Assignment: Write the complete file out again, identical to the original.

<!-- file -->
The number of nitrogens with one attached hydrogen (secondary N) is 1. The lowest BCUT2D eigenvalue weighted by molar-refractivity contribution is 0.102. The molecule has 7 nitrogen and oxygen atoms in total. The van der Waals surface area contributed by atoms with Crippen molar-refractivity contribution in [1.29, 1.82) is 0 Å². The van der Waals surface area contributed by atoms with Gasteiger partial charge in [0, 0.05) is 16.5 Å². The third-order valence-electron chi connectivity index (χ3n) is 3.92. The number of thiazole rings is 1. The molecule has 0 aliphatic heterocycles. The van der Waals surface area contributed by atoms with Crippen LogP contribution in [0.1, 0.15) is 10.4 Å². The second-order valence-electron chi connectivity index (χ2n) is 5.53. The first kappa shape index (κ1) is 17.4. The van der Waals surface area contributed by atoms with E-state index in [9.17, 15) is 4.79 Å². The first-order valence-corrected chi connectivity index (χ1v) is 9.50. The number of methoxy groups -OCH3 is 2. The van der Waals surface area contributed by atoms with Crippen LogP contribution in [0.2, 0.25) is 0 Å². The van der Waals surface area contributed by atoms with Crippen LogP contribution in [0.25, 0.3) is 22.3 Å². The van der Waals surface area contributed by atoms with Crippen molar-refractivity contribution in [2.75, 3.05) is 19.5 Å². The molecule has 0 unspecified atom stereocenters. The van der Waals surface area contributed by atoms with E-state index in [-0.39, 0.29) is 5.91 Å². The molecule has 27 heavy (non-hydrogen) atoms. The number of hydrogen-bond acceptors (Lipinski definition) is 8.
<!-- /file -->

The number of nitrogens with one attached hydrogen (secondary N) is 1. The lowest BCUT2D eigenvalue weighted by molar-refractivity contribution is 0.102. The molecule has 7 nitrogen and oxygen atoms in total. The van der Waals surface area contributed by atoms with Crippen molar-refractivity contribution in [1.29, 1.82) is 0 Å². The van der Waals surface area contributed by atoms with Gasteiger partial charge in [0, 0.05) is 16.5 Å². The third-order valence-electron chi connectivity index (χ3n) is 3.92. The number of thiazole rings is 1. The molecule has 0 aliphatic heterocycles. The van der Waals surface area contributed by atoms with Crippen LogP contribution in [0.1, 0.15) is 10.4 Å². The second-order valence-electron chi connectivity index (χ2n) is 5.53. The first kappa shape index (κ1) is 17.4. The van der Waals surface area contributed by atoms with E-state index in [9.17, 15) is 4.79 Å². The first-order valence-corrected chi connectivity index (χ1v) is 9.50. The number of methoxy groups -OCH3 is 2. The van der Waals surface area contributed by atoms with Crippen LogP contribution in [0.2, 0.25) is 0 Å². The van der Waals surface area contributed by atoms with Crippen LogP contribution in [0.25, 0.3) is 22.3 Å². The van der Waals surface area contributed by atoms with Crippen molar-refractivity contribution in [2.75, 3.05) is 19.5 Å². The molecule has 0 unspecified atom stereocenters. The van der Waals surface area contributed by atoms with E-state index in [-0.39, 0.29) is 5.91 Å². The molecule has 27 heavy (non-hydrogen) atoms. The number of hydrogen-bond acceptors (Lipinski definition) is 8.